In March 1711, eight women appeared in court in Carrickfergus, Co Antrim, as part of a sensational trial that found them guilty. They were put in the stocks for the public to rain stones and rotten fruit upon them, before being jailed for a year.
Their crime? The demonic possession of the body, mind and spirit of a teenage girl.
This bizarre tale, which took place in Islandmagee, a peninsula on the east coast of Antrim, was the last recorded witch trial in this country and, exactly 300 years later, one researcher has reopened the case and arrived at a very different and shocking conclusion.
Dr Andrew Sneddon, a lecturer in international history at the University of Ulster has immersed himself in the trial as part of an upcoming book, 'Witchcraft and Magic in Ireland, 1586-1946'. He teaches the only history course in Ireland dedicated to the study of the great European witch hunts.
Despite the passing of a witchcraft statute in 1586, there were not many actual trials conducted in this country. Sneddon says he could only find evidence of three trials and 11 individuals standing accused.
However, Sneddon explains that the intensity of the Islandmagee witch trial was probably due to the Scots-Presbyterian heritage of the 300 residents of the peninsula.
"There was a lot of belief in Protestant settler islands and mainland Ireland, even if there weren't many trials," he says. "There was one trial in Youghal, Co Cork, in 1661 among an English settler community.
"They brought their ideas with them to Ireland. Witch hunting in Scotland was one of the worst in Europe, far worse than England. Some 3,800 people were prosecuted there, and more than three-quarters were put to death by strangling and burning. But in England, and so by extension in Ireland, they had common law, so those convicted were only hanged."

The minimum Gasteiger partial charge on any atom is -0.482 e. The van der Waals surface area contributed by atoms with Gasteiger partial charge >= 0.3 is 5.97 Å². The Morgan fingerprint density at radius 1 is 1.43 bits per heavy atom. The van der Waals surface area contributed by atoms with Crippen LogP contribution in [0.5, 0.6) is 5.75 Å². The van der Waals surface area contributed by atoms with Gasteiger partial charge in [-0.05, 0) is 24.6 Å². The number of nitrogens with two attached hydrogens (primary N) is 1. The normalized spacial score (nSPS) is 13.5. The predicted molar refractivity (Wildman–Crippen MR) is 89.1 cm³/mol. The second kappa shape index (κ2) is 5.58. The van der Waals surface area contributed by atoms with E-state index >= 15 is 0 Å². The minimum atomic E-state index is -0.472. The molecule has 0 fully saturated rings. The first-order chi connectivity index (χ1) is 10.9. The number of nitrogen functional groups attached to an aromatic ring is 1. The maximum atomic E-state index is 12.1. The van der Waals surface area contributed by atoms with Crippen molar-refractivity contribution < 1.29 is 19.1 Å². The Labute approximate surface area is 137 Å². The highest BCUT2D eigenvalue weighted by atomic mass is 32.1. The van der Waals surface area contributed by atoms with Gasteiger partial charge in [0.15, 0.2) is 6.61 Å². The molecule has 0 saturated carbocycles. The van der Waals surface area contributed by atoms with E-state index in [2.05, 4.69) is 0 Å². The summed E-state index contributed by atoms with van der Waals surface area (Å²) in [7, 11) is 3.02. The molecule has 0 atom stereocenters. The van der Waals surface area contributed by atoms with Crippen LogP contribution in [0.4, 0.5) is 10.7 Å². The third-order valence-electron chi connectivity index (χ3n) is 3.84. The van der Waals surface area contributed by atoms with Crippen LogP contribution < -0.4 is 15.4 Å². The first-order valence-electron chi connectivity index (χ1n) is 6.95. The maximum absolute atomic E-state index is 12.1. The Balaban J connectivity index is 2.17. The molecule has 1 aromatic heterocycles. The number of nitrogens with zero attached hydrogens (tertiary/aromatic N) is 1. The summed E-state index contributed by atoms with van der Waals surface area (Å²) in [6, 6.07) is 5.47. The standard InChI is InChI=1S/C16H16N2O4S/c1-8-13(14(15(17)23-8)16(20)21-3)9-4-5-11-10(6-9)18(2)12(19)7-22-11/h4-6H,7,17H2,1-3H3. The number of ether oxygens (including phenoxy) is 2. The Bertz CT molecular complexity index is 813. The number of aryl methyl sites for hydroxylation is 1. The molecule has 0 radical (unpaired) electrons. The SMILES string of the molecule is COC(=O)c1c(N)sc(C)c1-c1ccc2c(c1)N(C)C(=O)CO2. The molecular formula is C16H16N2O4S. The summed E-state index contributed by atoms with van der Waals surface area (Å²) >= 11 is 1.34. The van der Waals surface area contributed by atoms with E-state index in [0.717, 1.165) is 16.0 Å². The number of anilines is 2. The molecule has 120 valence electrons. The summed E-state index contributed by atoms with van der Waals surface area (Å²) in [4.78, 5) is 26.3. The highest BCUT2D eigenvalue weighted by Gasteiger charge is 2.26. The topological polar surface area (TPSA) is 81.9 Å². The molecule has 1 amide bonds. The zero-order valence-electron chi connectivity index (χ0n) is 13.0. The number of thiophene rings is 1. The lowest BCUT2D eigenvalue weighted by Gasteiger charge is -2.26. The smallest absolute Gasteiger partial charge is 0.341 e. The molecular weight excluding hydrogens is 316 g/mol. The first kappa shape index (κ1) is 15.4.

It was the Scottish settlers who brought the idea of a 'dangerous witch' to Ireland; there was already a type of Gaelic witch that wasn't perceived to be as threatening. "That was the 'Butter Witch', borne of a belief or a tradition whereby witches stole the ability to churn milk into butter, or where they'd turn themselves into hares and steal the butter," Sneddon says.
Luckily for him, the circumstances of the Islandmagee trial were well documented at the time, allowing him to draw on a range of primary sources, including witness statements from the main people involved, a newspaper article, pamphlets, letters, correspondence and legal depositions.
The origins of the case go back to 1710, when 18-year-old Mary Dunbar arrived in Islandmagee from Castlereagh in Belfast. She had come to stay in the home of a cousin, Mrs James Haltridge, whose mother-in-law had just died -- apparently through witchcraft.
Dunbar soon exhibited signs of demonic possession: issuing threats, shouting, swearing, blaspheming, throwing Bibles, going into fits every time a clergyman came near her and vomiting household items such as pins, buttons, nails, glass and wool. "It was basically like 'The Exorcist'," says Sneddon.
Crucially -- in terms of the trial -- Dunbar claimed to have seen eight women appearing to her in spectral form.
"Spectral evidence was used in the case, where the demoniac [possessed person] claims to have seen and, most likely, been attacked by the witches causing his or her possession in spectral form," Sneddon explains.
"As a form of evidence, this was becoming less and less convincing in England, but that was one of the main proofs against the eight women in 1711. The only person who would have seen this spectral possession is Mary Dunbar, and being a stranger in the area, she'd never have seen these women before. So she claimed anyway."
Other types of 'proof' offered to prove the women were witches was their apparent inability to say the Lord's Prayer.
The authorities went even further than that and set up an identity parade. Mary Dunbar was blindfolded and a whole host of women came in to touch her, as it was believed that the demoniac would go into fits if touched by a witch.
Apparently, Dunbar picked out the eight women she had claimed bewitched and attacked her in spectral form.
The character of the accused women themselves was also a major factor in their conviction. "In small communities, local reputations are well known," Sneddon says. "If you had a reputation, or someone in your family did, and then some kind of misfortune occurred, or, in the case of Mary Dunbar, you were accused of bewitching someone, then it was taken more seriously. Some of these women had that reputation.